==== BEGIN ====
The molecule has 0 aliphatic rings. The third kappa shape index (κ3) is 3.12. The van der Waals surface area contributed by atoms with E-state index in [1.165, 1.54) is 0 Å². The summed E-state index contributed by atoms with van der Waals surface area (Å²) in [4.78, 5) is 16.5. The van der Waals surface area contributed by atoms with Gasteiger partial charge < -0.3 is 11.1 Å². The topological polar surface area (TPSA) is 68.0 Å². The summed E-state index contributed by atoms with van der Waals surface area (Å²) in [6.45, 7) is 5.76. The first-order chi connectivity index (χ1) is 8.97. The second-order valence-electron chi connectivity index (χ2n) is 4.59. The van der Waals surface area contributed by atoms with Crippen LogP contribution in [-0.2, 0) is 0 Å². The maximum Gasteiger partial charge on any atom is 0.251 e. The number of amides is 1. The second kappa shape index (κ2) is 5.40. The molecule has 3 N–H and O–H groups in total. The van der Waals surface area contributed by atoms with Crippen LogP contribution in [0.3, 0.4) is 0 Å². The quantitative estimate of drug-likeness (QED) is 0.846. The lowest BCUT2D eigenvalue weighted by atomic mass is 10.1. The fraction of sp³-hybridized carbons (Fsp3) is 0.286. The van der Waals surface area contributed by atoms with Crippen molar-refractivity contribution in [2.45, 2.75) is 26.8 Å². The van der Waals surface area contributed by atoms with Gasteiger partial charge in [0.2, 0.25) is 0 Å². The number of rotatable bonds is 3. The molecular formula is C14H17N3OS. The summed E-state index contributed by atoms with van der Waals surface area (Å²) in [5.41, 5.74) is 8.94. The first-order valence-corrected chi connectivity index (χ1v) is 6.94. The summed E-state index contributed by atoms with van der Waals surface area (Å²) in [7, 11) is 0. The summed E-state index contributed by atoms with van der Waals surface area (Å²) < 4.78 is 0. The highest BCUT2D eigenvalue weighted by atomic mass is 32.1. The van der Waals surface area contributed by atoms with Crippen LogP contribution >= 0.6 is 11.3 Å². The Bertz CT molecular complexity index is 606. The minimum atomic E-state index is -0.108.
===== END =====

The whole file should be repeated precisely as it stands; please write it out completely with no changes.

The molecule has 0 aliphatic rings. The third kappa shape index (κ3) is 3.12. The van der Waals surface area contributed by atoms with E-state index in [1.165, 1.54) is 0 Å². The summed E-state index contributed by atoms with van der Waals surface area (Å²) in [4.78, 5) is 16.5. The van der Waals surface area contributed by atoms with Gasteiger partial charge < -0.3 is 11.1 Å². The topological polar surface area (TPSA) is 68.0 Å². The summed E-state index contributed by atoms with van der Waals surface area (Å²) in [6.45, 7) is 5.76. The first-order chi connectivity index (χ1) is 8.97. The second-order valence-electron chi connectivity index (χ2n) is 4.59. The van der Waals surface area contributed by atoms with Crippen LogP contribution in [-0.2, 0) is 0 Å². The maximum Gasteiger partial charge on any atom is 0.251 e. The number of amides is 1. The second kappa shape index (κ2) is 5.40. The molecule has 3 N–H and O–H groups in total. The van der Waals surface area contributed by atoms with Crippen LogP contribution in [0.3, 0.4) is 0 Å². The quantitative estimate of drug-likeness (QED) is 0.846. The lowest BCUT2D eigenvalue weighted by atomic mass is 10.1. The fraction of sp³-hybridized carbons (Fsp3) is 0.286. The van der Waals surface area contributed by atoms with Crippen molar-refractivity contribution in [2.45, 2.75) is 26.8 Å². The van der Waals surface area contributed by atoms with Gasteiger partial charge in [0.2, 0.25) is 0 Å². The number of rotatable bonds is 3. The molecular formula is C14H17N3OS. The summed E-state index contributed by atoms with van der Waals surface area (Å²) in [5.41, 5.74) is 8.94. The first-order valence-corrected chi connectivity index (χ1v) is 6.94. The summed E-state index contributed by atoms with van der Waals surface area (Å²) in [7, 11) is 0. The summed E-state index contributed by atoms with van der Waals surface area (Å²) < 4.78 is 0. The highest BCUT2D eigenvalue weighted by atomic mass is 32.1. The van der Waals surface area contributed by atoms with Crippen LogP contribution >= 0.6 is 11.3 Å². The Bertz CT molecular complexity index is 606. The minimum atomic E-state index is -0.108.